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Willingham v. Matthews

Supreme Court of Alabama

September 19, 2014

Debora Willingham, as the administrator of the Estate of Brandy Matthews, deceased
v.
Rodney Matthews, as the administrator of the Estate of Joshua Taylor Matthews, deceased

Released for Publication May 15, 2015.

Appeal from DeKalb Circuit Court, CV-13-900066. Jeremy S. Taylor, Trial Judge.

For Appellant: Summer L. McWhorter, Centre.

For Appellee: Tamara W. Neeley, W.N. Watson, Fort Payne.

WISE, Justice. Moore, C.J., and Stuart, Parker, and Shaw, JJ., concur.

OPINION

Page 1017

WISE, Justice.

Debora Willingham, as the administrator of the estate of Brandy Matthews, deceased (" Willingham" ), appeals from a summary judgment entered by the DeKalb Circuit Court (" the trial court" ) on her complaint for a judgment declaring the rights, duties, and liabilities of the parties under § 43-8-253, Ala. Code 1975, which is known as " the Slayer's Statute."

Facts and Procedural History

Brandy Matthews and Joshua Taylor Matthews were married in September 2004. On March 20 or March 21, 2011, Brandy died as a result of gunshot wounds inflicted by Joshua. Brandy's death was determined to be a homicide. On the same date, Joshua died as a result of a self-inflicted gunshot wound.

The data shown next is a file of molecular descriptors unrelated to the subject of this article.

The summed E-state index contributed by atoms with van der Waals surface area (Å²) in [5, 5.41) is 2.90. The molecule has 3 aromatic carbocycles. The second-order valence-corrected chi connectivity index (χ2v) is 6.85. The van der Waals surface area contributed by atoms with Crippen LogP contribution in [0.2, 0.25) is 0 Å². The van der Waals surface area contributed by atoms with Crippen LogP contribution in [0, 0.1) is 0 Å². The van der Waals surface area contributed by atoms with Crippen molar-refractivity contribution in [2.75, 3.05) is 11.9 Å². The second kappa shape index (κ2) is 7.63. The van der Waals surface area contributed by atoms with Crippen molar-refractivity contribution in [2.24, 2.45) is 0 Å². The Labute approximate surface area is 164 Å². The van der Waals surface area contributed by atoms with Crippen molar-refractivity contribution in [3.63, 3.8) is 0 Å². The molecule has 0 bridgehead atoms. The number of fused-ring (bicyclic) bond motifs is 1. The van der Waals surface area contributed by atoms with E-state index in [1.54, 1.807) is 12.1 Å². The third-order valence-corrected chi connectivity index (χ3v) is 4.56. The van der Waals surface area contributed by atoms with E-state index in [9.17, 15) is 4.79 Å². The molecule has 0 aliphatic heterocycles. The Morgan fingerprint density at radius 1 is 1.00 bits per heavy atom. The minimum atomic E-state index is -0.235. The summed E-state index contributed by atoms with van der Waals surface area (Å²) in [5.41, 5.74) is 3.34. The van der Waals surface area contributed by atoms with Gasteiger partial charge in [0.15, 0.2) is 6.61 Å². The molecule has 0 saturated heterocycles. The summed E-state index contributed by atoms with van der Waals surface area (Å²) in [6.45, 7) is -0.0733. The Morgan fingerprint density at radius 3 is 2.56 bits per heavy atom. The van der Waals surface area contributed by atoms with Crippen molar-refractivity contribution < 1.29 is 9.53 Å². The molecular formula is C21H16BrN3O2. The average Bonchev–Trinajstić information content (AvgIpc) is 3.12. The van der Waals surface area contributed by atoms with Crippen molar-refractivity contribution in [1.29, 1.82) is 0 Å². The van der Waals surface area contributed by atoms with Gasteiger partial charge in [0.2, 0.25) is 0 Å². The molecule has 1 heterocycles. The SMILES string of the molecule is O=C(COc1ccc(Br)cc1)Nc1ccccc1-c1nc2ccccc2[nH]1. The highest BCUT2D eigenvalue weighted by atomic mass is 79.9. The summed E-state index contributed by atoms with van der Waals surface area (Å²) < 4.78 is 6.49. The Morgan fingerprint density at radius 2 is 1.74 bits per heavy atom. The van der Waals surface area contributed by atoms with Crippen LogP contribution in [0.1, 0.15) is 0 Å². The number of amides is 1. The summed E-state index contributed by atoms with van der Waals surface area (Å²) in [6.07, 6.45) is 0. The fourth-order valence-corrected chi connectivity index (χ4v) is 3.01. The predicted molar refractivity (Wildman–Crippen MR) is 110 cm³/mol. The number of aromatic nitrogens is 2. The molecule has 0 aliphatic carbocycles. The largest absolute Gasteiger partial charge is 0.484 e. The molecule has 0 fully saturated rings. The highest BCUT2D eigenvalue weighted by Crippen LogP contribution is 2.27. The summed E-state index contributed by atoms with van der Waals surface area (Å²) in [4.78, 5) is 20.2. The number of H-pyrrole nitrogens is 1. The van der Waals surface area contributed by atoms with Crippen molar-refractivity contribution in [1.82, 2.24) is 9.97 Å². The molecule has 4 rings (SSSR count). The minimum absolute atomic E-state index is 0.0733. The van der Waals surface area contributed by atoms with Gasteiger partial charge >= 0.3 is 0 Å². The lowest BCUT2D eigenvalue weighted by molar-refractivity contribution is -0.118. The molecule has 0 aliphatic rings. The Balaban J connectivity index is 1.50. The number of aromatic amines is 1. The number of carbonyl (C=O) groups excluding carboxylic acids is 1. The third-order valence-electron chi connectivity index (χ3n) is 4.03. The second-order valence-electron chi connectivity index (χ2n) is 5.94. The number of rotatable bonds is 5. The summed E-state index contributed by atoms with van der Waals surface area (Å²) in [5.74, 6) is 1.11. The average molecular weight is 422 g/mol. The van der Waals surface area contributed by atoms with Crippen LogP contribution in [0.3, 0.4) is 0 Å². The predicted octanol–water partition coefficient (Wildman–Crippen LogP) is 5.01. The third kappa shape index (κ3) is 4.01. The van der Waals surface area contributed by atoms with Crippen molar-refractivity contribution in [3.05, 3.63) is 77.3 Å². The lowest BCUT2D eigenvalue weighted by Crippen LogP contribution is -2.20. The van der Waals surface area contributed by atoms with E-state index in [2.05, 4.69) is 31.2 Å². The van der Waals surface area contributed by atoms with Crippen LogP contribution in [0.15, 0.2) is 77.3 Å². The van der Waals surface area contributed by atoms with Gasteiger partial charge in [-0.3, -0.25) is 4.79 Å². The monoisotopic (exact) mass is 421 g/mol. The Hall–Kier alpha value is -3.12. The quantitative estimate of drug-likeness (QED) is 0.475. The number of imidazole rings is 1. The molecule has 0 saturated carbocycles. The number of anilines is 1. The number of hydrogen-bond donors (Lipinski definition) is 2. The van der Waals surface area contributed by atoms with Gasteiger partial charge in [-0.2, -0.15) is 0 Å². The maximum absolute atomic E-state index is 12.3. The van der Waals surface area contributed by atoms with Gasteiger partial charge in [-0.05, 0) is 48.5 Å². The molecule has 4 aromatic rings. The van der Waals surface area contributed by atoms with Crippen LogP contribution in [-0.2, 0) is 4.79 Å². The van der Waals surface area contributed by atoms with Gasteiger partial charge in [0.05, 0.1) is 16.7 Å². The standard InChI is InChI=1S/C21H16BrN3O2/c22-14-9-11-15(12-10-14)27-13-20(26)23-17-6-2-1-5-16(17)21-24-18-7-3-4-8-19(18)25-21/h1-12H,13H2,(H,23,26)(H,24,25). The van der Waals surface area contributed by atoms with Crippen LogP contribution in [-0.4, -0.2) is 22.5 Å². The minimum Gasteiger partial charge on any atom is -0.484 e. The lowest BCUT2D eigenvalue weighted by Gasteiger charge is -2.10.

Brandy and Joshua both died intestate. Willingham, Brandy's mother, was appointed by the DeKalb Probate Court as the administrator of Brandy's estate. Rodney Matthews (" Matthews" ), Joshua's brother, was appointed by the DeKalb Probate Court as the administrator of Joshua's estate.

On March 20, 2013, Willingham filed a complaint for a declaratory judgment in the trial court, stating that there was a justiciable controversy between Brandy's estate and Joshua's estate as to their respective rights, duties, and liabilities based on Willingham's interpretation of § 43-8-253. She contended that, upon application of § 43-8-253,

" Joshua Taylor Matthews would have been unable to inherit from Brandy Matthews. Furthermore, based upon the actions of Joshua Taylor Matthews, his property is to pass as if he had predeceased [Brandy Matthews]. In other words, the estate of Joshua Taylor Matthews would pass to his spouse, Brandy Matthews. In this instance, the estate of Joshua Taylor Matthews should pass directly to the estate of Brandy Matthews."

On November 19, 2013, Willingham filed a motion for a summary judgment. Based on her interpretation of § 43-8-253, she argued that Joshua's estate should pass directly to Brandy's estate. On January 14, 2014, Matthews filed a response to the motion for a summary judgment. He argued that § 43-8-253 addresses only how Brandy's estate would pass but not how Joshua's ...


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